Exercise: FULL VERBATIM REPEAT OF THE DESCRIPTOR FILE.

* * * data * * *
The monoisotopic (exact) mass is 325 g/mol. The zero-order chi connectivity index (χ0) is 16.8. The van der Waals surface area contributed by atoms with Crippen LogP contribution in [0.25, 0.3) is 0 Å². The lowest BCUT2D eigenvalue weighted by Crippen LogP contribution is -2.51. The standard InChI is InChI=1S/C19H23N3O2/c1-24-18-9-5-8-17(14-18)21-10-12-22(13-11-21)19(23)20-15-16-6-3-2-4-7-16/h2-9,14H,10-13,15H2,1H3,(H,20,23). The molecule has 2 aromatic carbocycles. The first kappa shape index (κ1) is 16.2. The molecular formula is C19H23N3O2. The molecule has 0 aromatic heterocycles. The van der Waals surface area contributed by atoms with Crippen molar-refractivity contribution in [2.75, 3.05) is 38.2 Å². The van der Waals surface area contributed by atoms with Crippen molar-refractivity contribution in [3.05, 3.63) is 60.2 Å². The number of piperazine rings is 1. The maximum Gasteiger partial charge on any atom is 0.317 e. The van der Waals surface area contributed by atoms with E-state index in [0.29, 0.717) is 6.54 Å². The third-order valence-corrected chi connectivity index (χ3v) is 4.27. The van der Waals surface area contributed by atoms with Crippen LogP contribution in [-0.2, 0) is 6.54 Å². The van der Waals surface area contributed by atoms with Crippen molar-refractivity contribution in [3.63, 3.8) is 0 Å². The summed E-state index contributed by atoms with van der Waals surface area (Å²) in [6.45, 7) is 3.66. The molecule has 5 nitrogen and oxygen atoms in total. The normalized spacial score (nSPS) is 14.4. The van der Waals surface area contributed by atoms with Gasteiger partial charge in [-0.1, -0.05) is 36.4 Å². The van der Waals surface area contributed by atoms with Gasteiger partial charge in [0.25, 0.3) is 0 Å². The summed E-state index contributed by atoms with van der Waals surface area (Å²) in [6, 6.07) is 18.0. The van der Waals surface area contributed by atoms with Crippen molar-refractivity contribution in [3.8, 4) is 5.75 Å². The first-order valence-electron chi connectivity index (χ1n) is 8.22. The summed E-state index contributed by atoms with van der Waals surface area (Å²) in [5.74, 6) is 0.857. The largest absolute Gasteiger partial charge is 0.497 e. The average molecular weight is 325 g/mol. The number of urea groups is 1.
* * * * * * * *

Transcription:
The monoisotopic (exact) mass is 325 g/mol. The zero-order chi connectivity index (χ0) is 16.8. The van der Waals surface area contributed by atoms with Crippen LogP contribution in [0.25, 0.3) is 0 Å². The lowest BCUT2D eigenvalue weighted by Crippen LogP contribution is -2.51. The standard InChI is InChI=1S/C19H23N3O2/c1-24-18-9-5-8-17(14-18)21-10-12-22(13-11-21)19(23)20-15-16-6-3-2-4-7-16/h2-9,14H,10-13,15H2,1H3,(H,20,23). The molecule has 2 aromatic carbocycles. The first kappa shape index (κ1) is 16.2. The molecular formula is C19H23N3O2. The molecule has 0 aromatic heterocycles. The van der Waals surface area contributed by atoms with Crippen molar-refractivity contribution in [2.75, 3.05) is 38.2 Å². The van der Waals surface area contributed by atoms with Crippen molar-refractivity contribution in [3.05, 3.63) is 60.2 Å². The number of piperazine rings is 1. The maximum Gasteiger partial charge on any atom is 0.317 e. The van der Waals surface area contributed by atoms with E-state index in [0.29, 0.717) is 6.54 Å². The third-order valence-corrected chi connectivity index (χ3v) is 4.27. The van der Waals surface area contributed by atoms with Crippen LogP contribution in [-0.2, 0) is 6.54 Å². The van der Waals surface area contributed by atoms with Crippen molar-refractivity contribution in [3.63, 3.8) is 0 Å². The summed E-state index contributed by atoms with van der Waals surface area (Å²) in [6.45, 7) is 3.66. The molecule has 5 nitrogen and oxygen atoms in total. The normalized spacial score (nSPS) is 14.4. The van der Waals surface area contributed by atoms with Gasteiger partial charge in [-0.1, -0.05) is 36.4 Å². The van der Waals surface area contributed by atoms with Gasteiger partial charge in [0.25, 0.3) is 0 Å². The summed E-state index contributed by atoms with van der Waals surface area (Å²) in [6, 6.07) is 18.0. The van der Waals surface area contributed by atoms with Crippen molar-refractivity contribution in [3.8, 4) is 5.75 Å². The first-order valence-electron chi connectivity index (χ1n) is 8.22. The summed E-state index contributed by atoms with van der Waals surface area (Å²) in [5.74, 6) is 0.857. The largest absolute Gasteiger partial charge is 0.497 e. The average molecular weight is 325 g/mol. The number of urea groups is 1.